Giving thanks #WCMTLD

I’m just back in the UK, waiting for my train and the final leg home. Toronto Pearson airport was absolutely rammed last night, this weekend is Canadian Thanksgiving. I’ve got so much I’d like to blog about still but for now I wanted to post a quick post of thanks.

One of the absolute most affirming things about being awarded a WCMT Fellowship has been how thoroughly decent, efficient and supportive the staff have been. This may seem like a strange thing to comment on but when you work as a freelancer the sheer joy of people actually paying you on time leaves you feeling like the planet has shifted on its axis, like planets have realigned, and things are as they should be. When I realised at the end of last year, on return from my Phase 1 in Australia and New Zealand, that I wasn’t going to be able to finish my fellowship that financial year (because Richard and Danny’s inquests were both happening), I emailed the office and got an immediate, understanding reply and the offer of an extension. While at times the fellowship has felt like a pressure (it’s important work, it takes a lot of organising, the fear of how to capture what everyone has shared – that last one remains), the staff at Winston Churchill Memorial Trust have always made things better. I’ve never once forgotten what a privilege it is to be awarded this opportunity and I just wanted to acknowledge how lovely it is to deal with decent people.

Another aspect of having this opportunity is the reassurance about humanity. For a number of years I’m aware that I’ve been (publicly) challenging lots of people and if I’m totally honest it’s been hard at times to be sidelined and ignored, not to mention the utter frustration at the lack of meaningful change or progress. The wonderful thing about having a WCMT Fellowship was people were prepared to talk to me. I’m sure a visiting person from oversees presents less of a threat to anyone, and maybe some people were just humouring me, but it was good to know that if you reached out and asked for help/a contact/a meeting, the vast majority of people responded positively. I should also add a particular thank you shout out to Chris Hatton and Kirsty Liddiard who offered introductions to several people on different continents working in this space.

I have so many people to thank who made the time to meet with me and share their thoughts, knowledge, ideas, experience and outrage. I honestly don’t want to try and name everyone here because I don’t have my Phase 1 notebook with me for a start. It is possibly blatantly obvious, but without people gifting their time to meet with me I’d have had no fellowship, so everyone who met or spoke with me has been key. A special mention should go to those family members who shared with me what happened to their loved one. Talking about anyone’s death is challenging, talking about the deaths of loved ones when their deaths are premature or preventable is a whole new level of challenging. I carry their stories and experiences with me. So often in Canada I found myself thinking of Finlay and Olivia, and of course of Connor, Richard, Danny, Laura, Edward and so many others. I left Canada with stories of Samantha, Matthew and Becky, not to mention those of institutional survivors Antoinette, Carrieanne, Cindy, Harold, Marie, Pat and William.

In addition to those who gifted their time to make my fellowship meaningful, some people also made efforts to make my fellowship enjoyable, as well as meaningful. I’m grateful to everyone who offered me their time, opinions and expertise. I’m doubly grateful to those who offered me their friendship and hospitality. It can be a little lonely and exhausting dragging yourself around distant places, dealing with jetlag, trying to juggle life at home and life away; when people make an effort to share their town/city/social life/dinner/family/home with you, it makes all the difference. So thank you to everyone who did that, especially Aine in Oz.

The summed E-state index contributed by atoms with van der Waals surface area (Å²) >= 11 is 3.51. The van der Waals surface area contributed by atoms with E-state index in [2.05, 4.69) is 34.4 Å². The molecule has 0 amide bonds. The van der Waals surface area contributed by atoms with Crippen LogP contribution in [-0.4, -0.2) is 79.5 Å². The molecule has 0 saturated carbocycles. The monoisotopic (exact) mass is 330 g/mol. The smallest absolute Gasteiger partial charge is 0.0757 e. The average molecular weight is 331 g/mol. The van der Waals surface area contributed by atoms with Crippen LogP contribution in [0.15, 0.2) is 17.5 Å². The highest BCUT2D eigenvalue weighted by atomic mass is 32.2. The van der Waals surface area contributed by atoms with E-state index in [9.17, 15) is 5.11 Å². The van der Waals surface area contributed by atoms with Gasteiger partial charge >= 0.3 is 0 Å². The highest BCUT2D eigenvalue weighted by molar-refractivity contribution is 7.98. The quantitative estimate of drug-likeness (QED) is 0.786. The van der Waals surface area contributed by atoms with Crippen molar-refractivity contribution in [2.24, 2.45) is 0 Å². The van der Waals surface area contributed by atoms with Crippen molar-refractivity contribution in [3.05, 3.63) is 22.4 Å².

I couldn’t finish this post without a special thank you to Marilyn and Jim Dolmage. Many people helped arrange my visits when I was in Canada but Marilyn and Jim went the extra mile, time and again. They generously shared their home, food, gorgeous dog, time, thoughts, ideas and contacts all readily, time and again. Marilyn’s knowledge, her history and contextual background, her contact book, her passion, advocacy and values, they mean so much. There are many times over the last few years where I’ve questioned my choices and approach to activism, its not easy standing for something, meeting Marilyn and Jim was a tonic, a reminder that its alright to be me.

The weekend before I left for Canada I was named as one of the Nesta/Observer New Radicals 2018 for my open justice work. It was lovely to be recognised, and I hope it also provides some recognition to my funders and gives some legitimacy to the work. That said I was a bit conflicted about receiving the award. Spending time with Marilyn has dispelled any lingering doubts, I’ve returned from Canada completely and utterly committed to continuing working in this space, and I intend to hold my head up and do so proudly.

My final thank you is to you, yes you, for reading and caring. Solidarity¬†👊

2 comments on “Giving thanks #WCMTLD”

Aine Healy says:

Woot! GO George GO! Great to see that there are people all over the world caring and doing good stuff! And that you have been able to connect many of them – let’s keep building this army and make sure people with a disability can just bloody well have a decent and good life.

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